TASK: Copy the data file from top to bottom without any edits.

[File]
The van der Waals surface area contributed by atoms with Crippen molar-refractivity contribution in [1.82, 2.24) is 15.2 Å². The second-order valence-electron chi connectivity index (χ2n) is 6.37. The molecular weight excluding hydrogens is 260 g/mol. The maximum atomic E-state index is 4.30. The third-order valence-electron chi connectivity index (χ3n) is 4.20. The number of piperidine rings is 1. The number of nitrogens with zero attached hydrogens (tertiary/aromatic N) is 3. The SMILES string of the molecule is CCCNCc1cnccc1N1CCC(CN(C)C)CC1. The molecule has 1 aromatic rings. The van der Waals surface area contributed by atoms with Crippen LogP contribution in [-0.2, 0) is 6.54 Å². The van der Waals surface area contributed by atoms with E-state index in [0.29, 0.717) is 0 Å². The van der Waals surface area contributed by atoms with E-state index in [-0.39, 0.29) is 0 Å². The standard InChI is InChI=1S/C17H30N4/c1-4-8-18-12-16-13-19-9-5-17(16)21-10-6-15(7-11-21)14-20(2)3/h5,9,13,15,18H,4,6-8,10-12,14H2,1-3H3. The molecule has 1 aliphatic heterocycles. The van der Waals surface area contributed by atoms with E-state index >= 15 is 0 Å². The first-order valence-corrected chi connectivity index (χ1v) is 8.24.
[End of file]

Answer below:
The van der Waals surface area contributed by atoms with Crippen molar-refractivity contribution in [1.82, 2.24) is 15.2 Å². The second-order valence-electron chi connectivity index (χ2n) is 6.37. The molecular weight excluding hydrogens is 260 g/mol. The maximum atomic E-state index is 4.30. The third-order valence-electron chi connectivity index (χ3n) is 4.20. The number of piperidine rings is 1. The number of nitrogens with zero attached hydrogens (tertiary/aromatic N) is 3. The SMILES string of the molecule is CCCNCc1cnccc1N1CCC(CN(C)C)CC1. The molecule has 1 aromatic rings. The van der Waals surface area contributed by atoms with Crippen LogP contribution in [-0.2, 0) is 6.54 Å². The van der Waals surface area contributed by atoms with E-state index in [0.29, 0.717) is 0 Å². The van der Waals surface area contributed by atoms with E-state index in [-0.39, 0.29) is 0 Å². The standard InChI is InChI=1S/C17H30N4/c1-4-8-18-12-16-13-19-9-5-17(16)21-10-6-15(7-11-21)14-20(2)3/h5,9,13,15,18H,4,6-8,10-12,14H2,1-3H3. The molecule has 1 aliphatic heterocycles. The van der Waals surface area contributed by atoms with E-state index >= 15 is 0 Å². The first-order valence-corrected chi connectivity index (χ1v) is 8.24.